The effects of domestic violence on women’s health

Key findings and future directions on intimate partner violence, including violence in both cohabiting and non-cohabiting relationships and emotional abuse:

  • is prevalent–affecting one in three women since the age of 15. One in four women has  experienced violence or abuse from a cohabiting partner. If we only consider physical and sexual violence, then one in six women have experienced at least one incident of violence by a cohabiting partner;
  • has serious impacts for women’s health–contributing to a range of negative health outcomes, including poor mental health, problems during pregnancy and birth, alcohol and illicit drug use, suicide, injuries and homicide;
  • contributes an estimated 5.1 percent to the disease burden in Australian women aged 18-44 years and 2.2% of the burden in women of all ages;
  • contributes more to the burden than any other risk factor in women aged 18-44 years, more than well known risk factors like tobacco use, high cholesterol or use of illicit drugs;
  • is estimated to contribute five times more to the burden of disease among Indigenous than non-Indigenous women;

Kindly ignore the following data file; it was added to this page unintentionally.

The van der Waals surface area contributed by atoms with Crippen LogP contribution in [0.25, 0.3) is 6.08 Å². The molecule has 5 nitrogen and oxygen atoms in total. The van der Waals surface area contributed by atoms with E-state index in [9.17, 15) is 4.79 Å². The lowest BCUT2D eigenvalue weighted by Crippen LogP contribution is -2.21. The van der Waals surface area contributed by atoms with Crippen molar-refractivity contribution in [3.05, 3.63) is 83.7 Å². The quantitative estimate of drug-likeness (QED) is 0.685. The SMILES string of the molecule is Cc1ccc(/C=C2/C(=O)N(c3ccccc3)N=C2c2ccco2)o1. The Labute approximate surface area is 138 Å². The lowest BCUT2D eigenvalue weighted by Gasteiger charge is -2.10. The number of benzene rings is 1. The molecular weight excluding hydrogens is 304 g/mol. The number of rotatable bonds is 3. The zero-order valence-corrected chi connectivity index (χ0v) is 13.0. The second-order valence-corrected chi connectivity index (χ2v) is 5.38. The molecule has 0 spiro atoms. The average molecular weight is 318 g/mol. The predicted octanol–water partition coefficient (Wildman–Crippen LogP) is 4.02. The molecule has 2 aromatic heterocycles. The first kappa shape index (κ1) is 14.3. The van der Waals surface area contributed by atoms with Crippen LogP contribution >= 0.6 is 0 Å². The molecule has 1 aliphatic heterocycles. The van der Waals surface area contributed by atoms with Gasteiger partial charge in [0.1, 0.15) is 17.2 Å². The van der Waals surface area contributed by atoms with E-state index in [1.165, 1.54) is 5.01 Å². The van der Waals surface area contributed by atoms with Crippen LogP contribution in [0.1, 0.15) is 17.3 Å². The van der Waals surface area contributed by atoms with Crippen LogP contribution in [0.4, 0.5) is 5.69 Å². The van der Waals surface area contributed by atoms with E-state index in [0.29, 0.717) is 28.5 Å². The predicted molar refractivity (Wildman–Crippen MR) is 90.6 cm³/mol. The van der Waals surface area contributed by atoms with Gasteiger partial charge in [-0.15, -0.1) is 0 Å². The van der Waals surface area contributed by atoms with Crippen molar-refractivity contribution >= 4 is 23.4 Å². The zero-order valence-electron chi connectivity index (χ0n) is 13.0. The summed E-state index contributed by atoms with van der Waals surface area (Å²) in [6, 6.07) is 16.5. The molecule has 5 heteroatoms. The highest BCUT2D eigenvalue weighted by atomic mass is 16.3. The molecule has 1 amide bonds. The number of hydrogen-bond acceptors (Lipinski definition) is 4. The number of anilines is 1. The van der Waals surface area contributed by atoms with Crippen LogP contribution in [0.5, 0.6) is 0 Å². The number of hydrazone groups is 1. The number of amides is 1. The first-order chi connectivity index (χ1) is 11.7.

• is estimated to make a larger contribution than any other risk factor to the gap in the burden between Indigenous and non-Indigenous women aged 18-44 years;2 and
  • has serious consequences for the development and wellbeing of children living with violence.

The Examination of the Burden of Disease study was released in two reports. The first provides technical information about the methodology as well as detailed estimates of the health burden due to exposure to IPV – Examination of the burden of disease of intimate partner violence against women in 2011: Final report. The second report focuses on two populations that experience the highest health impacts: women of reproductive age (18-44 years) and Indigenous women

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